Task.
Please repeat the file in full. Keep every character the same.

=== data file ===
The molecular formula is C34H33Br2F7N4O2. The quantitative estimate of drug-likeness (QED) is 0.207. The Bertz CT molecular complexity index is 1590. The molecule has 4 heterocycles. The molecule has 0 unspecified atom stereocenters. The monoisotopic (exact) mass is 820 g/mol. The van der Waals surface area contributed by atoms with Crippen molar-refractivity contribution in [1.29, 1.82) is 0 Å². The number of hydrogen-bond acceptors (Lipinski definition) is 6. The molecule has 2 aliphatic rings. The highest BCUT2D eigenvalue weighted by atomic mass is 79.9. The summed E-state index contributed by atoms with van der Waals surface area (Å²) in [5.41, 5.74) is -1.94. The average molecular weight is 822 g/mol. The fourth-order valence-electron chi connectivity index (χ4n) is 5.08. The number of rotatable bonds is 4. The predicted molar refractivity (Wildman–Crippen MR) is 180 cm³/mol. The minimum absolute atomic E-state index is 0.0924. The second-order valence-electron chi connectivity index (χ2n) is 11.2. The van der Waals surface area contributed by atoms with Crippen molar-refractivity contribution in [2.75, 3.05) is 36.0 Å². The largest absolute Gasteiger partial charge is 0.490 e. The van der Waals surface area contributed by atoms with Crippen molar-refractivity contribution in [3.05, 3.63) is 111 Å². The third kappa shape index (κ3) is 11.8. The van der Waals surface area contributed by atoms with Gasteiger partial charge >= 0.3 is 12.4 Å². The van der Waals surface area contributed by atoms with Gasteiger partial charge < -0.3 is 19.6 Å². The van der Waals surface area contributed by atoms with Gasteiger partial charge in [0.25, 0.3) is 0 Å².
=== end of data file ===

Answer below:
The molecular formula is C34H33Br2F7N4O2. The quantitative estimate of drug-likeness (QED) is 0.207. The Bertz CT molecular complexity index is 1590. The molecule has 4 heterocycles. The molecule has 0 unspecified atom stereocenters. The monoisotopic (exact) mass is 820 g/mol. The van der Waals surface area contributed by atoms with Crippen molar-refractivity contribution in [1.29, 1.82) is 0 Å². The number of hydrogen-bond acceptors (Lipinski definition) is 6. The molecule has 2 aliphatic rings. The highest BCUT2D eigenvalue weighted by atomic mass is 79.9. The summed E-state index contributed by atoms with van der Waals surface area (Å²) in [5.41, 5.74) is -1.94. The average molecular weight is 822 g/mol. The fourth-order valence-electron chi connectivity index (χ4n) is 5.08. The number of rotatable bonds is 4. The predicted molar refractivity (Wildman–Crippen MR) is 180 cm³/mol. The minimum absolute atomic E-state index is 0.0924. The second-order valence-electron chi connectivity index (χ2n) is 11.2. The van der Waals surface area contributed by atoms with Crippen molar-refractivity contribution in [2.75, 3.05) is 36.0 Å². The largest absolute Gasteiger partial charge is 0.490 e. The van der Waals surface area contributed by atoms with Crippen molar-refractivity contribution in [3.05, 3.63) is 111 Å². The third kappa shape index (κ3) is 11.8. The van der Waals surface area contributed by atoms with Gasteiger partial charge >= 0.3 is 12.4 Å². The van der Waals surface area contributed by atoms with Gasteiger partial charge < -0.3 is 19.6 Å². The van der Waals surface area contributed by atoms with Gasteiger partial charge in [0.25, 0.3) is 0 Å².